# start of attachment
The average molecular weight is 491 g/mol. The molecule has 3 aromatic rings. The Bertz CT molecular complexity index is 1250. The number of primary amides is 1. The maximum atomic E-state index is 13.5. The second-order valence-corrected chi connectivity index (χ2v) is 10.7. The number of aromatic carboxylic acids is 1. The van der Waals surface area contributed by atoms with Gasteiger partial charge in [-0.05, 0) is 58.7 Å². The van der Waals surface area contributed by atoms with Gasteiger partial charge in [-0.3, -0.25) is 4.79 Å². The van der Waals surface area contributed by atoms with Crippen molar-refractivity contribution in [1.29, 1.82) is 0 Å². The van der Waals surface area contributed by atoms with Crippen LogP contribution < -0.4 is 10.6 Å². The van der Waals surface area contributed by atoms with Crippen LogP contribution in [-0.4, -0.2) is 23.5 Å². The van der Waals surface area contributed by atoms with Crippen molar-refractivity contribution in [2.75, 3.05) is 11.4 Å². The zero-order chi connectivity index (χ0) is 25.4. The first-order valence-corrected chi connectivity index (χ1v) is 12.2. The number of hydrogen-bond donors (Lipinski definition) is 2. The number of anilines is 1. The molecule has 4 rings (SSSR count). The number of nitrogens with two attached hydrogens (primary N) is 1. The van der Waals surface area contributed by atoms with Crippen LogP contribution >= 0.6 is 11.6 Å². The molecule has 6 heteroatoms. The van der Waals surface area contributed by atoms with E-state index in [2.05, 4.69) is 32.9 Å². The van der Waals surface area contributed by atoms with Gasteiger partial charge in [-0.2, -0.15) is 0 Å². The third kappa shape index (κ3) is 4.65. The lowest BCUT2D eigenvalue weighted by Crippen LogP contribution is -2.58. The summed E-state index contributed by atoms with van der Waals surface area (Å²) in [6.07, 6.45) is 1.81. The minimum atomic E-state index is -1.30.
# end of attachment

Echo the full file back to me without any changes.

The average molecular weight is 491 g/mol. The molecule has 3 aromatic rings. The Bertz CT molecular complexity index is 1250. The number of primary amides is 1. The maximum atomic E-state index is 13.5. The second-order valence-corrected chi connectivity index (χ2v) is 10.7. The number of aromatic carboxylic acids is 1. The van der Waals surface area contributed by atoms with Gasteiger partial charge in [-0.05, 0) is 58.7 Å². The van der Waals surface area contributed by atoms with Gasteiger partial charge in [-0.3, -0.25) is 4.79 Å². The van der Waals surface area contributed by atoms with Crippen molar-refractivity contribution in [1.29, 1.82) is 0 Å². The van der Waals surface area contributed by atoms with Crippen LogP contribution < -0.4 is 10.6 Å². The van der Waals surface area contributed by atoms with Crippen LogP contribution in [-0.4, -0.2) is 23.5 Å². The van der Waals surface area contributed by atoms with Crippen molar-refractivity contribution in [2.75, 3.05) is 11.4 Å². The zero-order chi connectivity index (χ0) is 25.4. The first-order valence-corrected chi connectivity index (χ1v) is 12.2. The number of hydrogen-bond donors (Lipinski definition) is 2. The number of anilines is 1. The molecule has 4 rings (SSSR count). The number of nitrogens with two attached hydrogens (primary N) is 1. The van der Waals surface area contributed by atoms with Crippen LogP contribution >= 0.6 is 11.6 Å². The molecule has 6 heteroatoms. The van der Waals surface area contributed by atoms with E-state index in [2.05, 4.69) is 32.9 Å². The van der Waals surface area contributed by atoms with Gasteiger partial charge in [-0.2, -0.15) is 0 Å². The third kappa shape index (κ3) is 4.65. The lowest BCUT2D eigenvalue weighted by Crippen LogP contribution is -2.58. The summed E-state index contributed by atoms with van der Waals surface area (Å²) in [6.07, 6.45) is 1.81. The minimum atomic E-state index is -1.30.